Ashleigh, 32, is a California-based, stay-at-home mom and blogger. She has a son who is 3 years old and a daughter who is almost 4 months old. In the latest installment in The Breastfeeding Chronicles, Ashleigh talks about the moment she decided to start feeding her son formula, and how she's made complete peace with being a "hybrid feeder," despite the judgement she's often felt.
My son was a super healthy baby, but he lost a bit too much weight in the hospital, so they gave him formula to help perk his weight up. I was fine with it, but he did get used to the bottle.
When we got home, I was exclusively pumping, because he didn't want the breast at all. We did that for only a couple of weeks, but they were the most stressful weeks of my life. Having to try and predict when he was going to be hungry at that age, and pump enough to give him, was horrible. I felt all this pressure to have ounces and ounces stored in the freezer. I don't know where I thought I was going [laughs]. But it did seem like every time I made a little extra, he'd go through a growth spurt and it'd be gone.
Our Low Point
One night, when he was around 2 weeks old, I was putting him to bed, and I was like, No. We are going to do this. We are going to breastfeed. He would eat a little, then he'd scream, because it was harder to get milk from the breast than from the bottle, then he'd eat a little, then scream again. He wasn't getting it, and I wasn't making enough. It was late, and I was exhausted. At some point I was out milk, and just sobbing.
It was one of the worst nights of my life. I had to put him down, and almost do yoga to get calm again, because I was so worked up that I wasn't going to give him anything. I ended up being able to make a little bit of milk -- enough to get him to sleep so I could relax. In the morning I woke my husband up and said, "You have to go and get some formula, because I am never going through that again."
How We Supplement
For me, formula was this safety net. Maybe it's not the best, but it's there, and it feeds your baby, and I'm grateful for that.
That awful night started my journey of supplementing, where I'll breastfeed when I can, but if it's a crazy day, or if I just don't have a lot of milk supply, then I'll do a bottle of formula. In the beginning, with my son, it was probably 75 percent breast milk, 25 percent formula, then it was about 50-50 breast milk and formula, until he was fully weaned at 10 months old.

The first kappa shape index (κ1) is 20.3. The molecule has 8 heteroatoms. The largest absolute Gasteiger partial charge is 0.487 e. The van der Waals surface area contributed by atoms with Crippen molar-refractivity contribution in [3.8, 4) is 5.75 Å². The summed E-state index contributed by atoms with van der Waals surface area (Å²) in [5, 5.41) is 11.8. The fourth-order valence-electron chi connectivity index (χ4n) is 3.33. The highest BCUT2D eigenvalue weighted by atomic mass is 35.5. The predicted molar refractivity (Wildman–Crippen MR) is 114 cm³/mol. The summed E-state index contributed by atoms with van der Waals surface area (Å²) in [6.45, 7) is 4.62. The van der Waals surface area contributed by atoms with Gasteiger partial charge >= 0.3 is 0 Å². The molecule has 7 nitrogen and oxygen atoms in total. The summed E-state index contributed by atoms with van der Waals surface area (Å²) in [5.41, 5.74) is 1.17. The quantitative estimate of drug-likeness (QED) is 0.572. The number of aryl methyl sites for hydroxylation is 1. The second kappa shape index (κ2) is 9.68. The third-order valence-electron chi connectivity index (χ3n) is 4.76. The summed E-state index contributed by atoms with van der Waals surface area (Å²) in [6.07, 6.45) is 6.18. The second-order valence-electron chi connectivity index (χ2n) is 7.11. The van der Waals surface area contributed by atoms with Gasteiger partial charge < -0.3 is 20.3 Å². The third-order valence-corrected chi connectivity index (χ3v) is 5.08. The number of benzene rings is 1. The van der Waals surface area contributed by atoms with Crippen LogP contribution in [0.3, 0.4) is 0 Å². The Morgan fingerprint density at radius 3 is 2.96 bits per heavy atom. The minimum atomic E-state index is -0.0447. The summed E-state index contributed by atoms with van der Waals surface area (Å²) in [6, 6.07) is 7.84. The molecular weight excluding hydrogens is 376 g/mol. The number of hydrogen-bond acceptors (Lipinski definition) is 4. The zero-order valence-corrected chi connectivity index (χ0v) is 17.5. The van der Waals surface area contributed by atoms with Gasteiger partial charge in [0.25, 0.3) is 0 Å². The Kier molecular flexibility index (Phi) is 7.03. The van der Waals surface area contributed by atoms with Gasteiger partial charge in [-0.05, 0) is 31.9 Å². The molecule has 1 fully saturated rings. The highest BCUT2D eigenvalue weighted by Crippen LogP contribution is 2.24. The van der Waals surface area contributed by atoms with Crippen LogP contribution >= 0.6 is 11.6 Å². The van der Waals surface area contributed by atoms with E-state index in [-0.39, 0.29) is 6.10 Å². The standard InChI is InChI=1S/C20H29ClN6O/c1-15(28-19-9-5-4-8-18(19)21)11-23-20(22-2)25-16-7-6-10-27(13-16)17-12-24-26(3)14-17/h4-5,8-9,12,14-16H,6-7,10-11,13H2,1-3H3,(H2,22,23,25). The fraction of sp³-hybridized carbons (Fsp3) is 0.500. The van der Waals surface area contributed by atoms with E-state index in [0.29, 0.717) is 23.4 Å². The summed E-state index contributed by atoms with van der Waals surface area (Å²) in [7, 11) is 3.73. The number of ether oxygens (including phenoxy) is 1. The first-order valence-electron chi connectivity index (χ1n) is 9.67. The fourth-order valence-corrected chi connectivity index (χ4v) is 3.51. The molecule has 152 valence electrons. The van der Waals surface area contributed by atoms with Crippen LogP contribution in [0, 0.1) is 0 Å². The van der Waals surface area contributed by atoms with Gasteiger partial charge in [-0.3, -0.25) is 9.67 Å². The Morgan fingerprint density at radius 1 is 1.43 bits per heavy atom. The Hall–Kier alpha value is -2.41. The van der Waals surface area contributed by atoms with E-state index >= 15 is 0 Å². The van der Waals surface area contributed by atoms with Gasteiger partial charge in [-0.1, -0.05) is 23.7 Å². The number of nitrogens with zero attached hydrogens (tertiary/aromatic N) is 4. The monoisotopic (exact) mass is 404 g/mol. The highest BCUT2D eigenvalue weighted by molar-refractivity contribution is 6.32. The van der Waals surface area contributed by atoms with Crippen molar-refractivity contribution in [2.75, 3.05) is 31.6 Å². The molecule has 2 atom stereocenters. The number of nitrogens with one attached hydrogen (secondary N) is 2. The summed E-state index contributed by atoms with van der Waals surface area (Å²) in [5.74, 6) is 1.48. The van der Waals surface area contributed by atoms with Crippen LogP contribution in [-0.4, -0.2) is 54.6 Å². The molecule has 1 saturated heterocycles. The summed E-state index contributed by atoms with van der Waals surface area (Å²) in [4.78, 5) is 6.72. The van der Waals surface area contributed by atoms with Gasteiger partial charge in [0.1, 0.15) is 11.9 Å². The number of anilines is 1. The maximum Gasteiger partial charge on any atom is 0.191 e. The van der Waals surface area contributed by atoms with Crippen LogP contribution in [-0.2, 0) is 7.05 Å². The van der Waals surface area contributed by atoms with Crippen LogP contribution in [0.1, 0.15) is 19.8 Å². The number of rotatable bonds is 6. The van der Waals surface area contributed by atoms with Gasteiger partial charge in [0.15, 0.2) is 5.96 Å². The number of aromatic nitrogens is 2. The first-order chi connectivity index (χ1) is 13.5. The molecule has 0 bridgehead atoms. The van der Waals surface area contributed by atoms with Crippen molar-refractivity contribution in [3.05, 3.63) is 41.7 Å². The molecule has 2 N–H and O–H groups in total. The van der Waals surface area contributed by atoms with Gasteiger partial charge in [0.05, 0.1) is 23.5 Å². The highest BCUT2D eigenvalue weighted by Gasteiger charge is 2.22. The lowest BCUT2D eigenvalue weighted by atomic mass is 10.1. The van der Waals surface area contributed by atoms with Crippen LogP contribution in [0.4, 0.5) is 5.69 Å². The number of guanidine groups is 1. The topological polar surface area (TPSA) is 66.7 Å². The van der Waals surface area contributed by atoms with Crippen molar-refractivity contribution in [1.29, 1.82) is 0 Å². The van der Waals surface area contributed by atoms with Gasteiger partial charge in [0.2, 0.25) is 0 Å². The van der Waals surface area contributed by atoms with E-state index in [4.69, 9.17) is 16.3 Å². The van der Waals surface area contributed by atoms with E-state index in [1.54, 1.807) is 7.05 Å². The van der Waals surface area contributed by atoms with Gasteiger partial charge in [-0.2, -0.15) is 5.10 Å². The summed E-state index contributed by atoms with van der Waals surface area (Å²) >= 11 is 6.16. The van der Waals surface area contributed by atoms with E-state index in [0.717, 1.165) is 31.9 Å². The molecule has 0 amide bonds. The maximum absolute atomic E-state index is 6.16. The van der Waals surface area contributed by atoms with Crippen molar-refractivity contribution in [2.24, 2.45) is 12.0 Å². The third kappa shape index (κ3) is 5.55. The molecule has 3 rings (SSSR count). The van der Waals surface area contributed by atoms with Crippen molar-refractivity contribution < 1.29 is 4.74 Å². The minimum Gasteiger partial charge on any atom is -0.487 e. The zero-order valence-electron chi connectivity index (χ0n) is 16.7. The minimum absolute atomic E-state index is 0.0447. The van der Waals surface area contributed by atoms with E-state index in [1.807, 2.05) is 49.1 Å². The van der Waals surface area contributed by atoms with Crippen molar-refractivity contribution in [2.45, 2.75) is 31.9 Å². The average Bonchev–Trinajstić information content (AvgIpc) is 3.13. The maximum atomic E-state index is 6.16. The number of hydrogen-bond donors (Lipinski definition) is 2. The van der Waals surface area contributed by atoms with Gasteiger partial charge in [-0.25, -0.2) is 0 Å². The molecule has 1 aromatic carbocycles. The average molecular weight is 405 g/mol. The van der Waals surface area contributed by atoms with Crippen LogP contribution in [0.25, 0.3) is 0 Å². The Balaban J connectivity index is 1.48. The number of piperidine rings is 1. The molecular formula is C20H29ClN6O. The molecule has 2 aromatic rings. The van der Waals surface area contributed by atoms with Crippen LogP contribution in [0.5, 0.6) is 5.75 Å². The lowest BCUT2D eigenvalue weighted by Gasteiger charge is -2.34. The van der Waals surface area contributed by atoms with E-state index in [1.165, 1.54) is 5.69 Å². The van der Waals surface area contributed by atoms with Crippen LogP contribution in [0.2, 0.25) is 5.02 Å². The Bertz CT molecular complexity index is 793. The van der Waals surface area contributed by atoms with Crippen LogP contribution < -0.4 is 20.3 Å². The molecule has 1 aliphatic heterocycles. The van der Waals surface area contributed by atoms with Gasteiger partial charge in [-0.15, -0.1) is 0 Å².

My daughter was way easier to breastfeed. She latched right away. But she had some weight issues, too, so my doctor had her supplement with formula. She probably gets 60 percent breast milk and 40 percent formula. If I can breastfeed her for six months, I'd be totally happy, but we'll see how it goes.
Before my children were born, I was totally convinced I was going to be breastfeeding, 100 percent. I thought, This is going to be easy! But then, it was like, oh life's here. Sorry.
Grappling With Expectations
You know, I wasn't super upset that I had to start supplementing with my son. I'm pretty easygoing, but I definitely felt pressure from other people, and I still do with my daughter sometimes. My husband, for example, wasn't totally on board with the formula -- he was breastfed for 17 months, he eats organic foods, and I think he felt, If this is the best thing for our kids, let's just do it. I don't think he meant to put pressure on me, but he's a doer, he's a fixer. He thought the solution was, just pump more milk!
And I've also felt torn. I've thought, One the one hand, I'm not breastfeeding exclusively, which was the plan, but on the other hand, this is really working for everyone. Everyone's happier. It's that battle, between doing what feels right for you and your family, and doing things because of some sense of pleasing everyone else.
I've been out in public before and had strangers come up to me and say, "Oh, what a sweet baby. Are you nursing?" And I'll say, "Oh yes, of course!" Just to please everyone. But it strikes me as such an odd, personal question. What if I said no? Would you reprimand me? Would you have a sit-down with me and tell me why breastfeeding is best? It used to make me feel horrible if I felt people staring at me while I gave my son a bottle, but now with my daughter, I'm much stronger. I just look back and think, I'm feeding my baby.
I've never been a particularly emotional breastfeeder. I love it, and I think it's such a cool thing for my body to be able to make this food for my kids, but I don't feel any different in the moment when I'm giving them formula. There's that closeness still; they look in my eyes and I look in theirs. It's just a cool time to be together.
A New Conversation
I think what's missing from the breastfeeding conversation are the words, "It's OK." If they were blasted on every bottle or breast pump, that'd be awesome.
The discussion is so black and white. You either breastfeed, or you feed your kids formula. It's this battle between the two groups, and it's just awful. You can do both! You can be a hybrid feeder! Figure out what works for you. It's OK.
Ashleigh has breastfed both of her children, and also supplemented with formula.
This account has been edited and condensed.
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